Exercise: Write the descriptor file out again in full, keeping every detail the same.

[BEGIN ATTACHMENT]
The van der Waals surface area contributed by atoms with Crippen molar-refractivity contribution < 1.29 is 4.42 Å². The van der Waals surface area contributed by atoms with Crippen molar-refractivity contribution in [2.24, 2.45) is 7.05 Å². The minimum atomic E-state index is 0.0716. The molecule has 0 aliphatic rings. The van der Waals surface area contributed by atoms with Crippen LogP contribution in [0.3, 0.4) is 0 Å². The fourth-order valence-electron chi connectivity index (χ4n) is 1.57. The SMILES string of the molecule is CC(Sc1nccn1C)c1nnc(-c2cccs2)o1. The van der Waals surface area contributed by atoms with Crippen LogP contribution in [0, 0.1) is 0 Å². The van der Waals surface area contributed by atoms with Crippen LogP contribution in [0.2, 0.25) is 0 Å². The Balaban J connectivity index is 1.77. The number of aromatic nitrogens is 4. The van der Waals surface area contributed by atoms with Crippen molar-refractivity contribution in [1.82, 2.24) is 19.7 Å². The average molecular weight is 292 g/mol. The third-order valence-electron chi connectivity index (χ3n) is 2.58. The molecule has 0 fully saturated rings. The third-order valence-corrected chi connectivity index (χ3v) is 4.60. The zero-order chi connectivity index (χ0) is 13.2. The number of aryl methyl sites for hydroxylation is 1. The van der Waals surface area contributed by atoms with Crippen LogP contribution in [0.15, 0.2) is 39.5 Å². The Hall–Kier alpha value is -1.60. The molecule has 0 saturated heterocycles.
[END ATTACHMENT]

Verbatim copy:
The van der Waals surface area contributed by atoms with Crippen molar-refractivity contribution < 1.29 is 4.42 Å². The van der Waals surface area contributed by atoms with Crippen molar-refractivity contribution in [2.24, 2.45) is 7.05 Å². The minimum atomic E-state index is 0.0716. The molecule has 0 aliphatic rings. The van der Waals surface area contributed by atoms with Crippen LogP contribution in [0.3, 0.4) is 0 Å². The fourth-order valence-electron chi connectivity index (χ4n) is 1.57. The SMILES string of the molecule is CC(Sc1nccn1C)c1nnc(-c2cccs2)o1. The van der Waals surface area contributed by atoms with Crippen LogP contribution in [0, 0.1) is 0 Å². The van der Waals surface area contributed by atoms with Crippen LogP contribution in [0.2, 0.25) is 0 Å². The Balaban J connectivity index is 1.77. The number of aromatic nitrogens is 4. The van der Waals surface area contributed by atoms with Crippen molar-refractivity contribution in [1.82, 2.24) is 19.7 Å². The average molecular weight is 292 g/mol. The third-order valence-electron chi connectivity index (χ3n) is 2.58. The molecule has 0 fully saturated rings. The third-order valence-corrected chi connectivity index (χ3v) is 4.60. The zero-order chi connectivity index (χ0) is 13.2. The number of aryl methyl sites for hydroxylation is 1. The van der Waals surface area contributed by atoms with Crippen LogP contribution in [0.15, 0.2) is 39.5 Å². The Hall–Kier alpha value is -1.60. The molecule has 0 saturated heterocycles.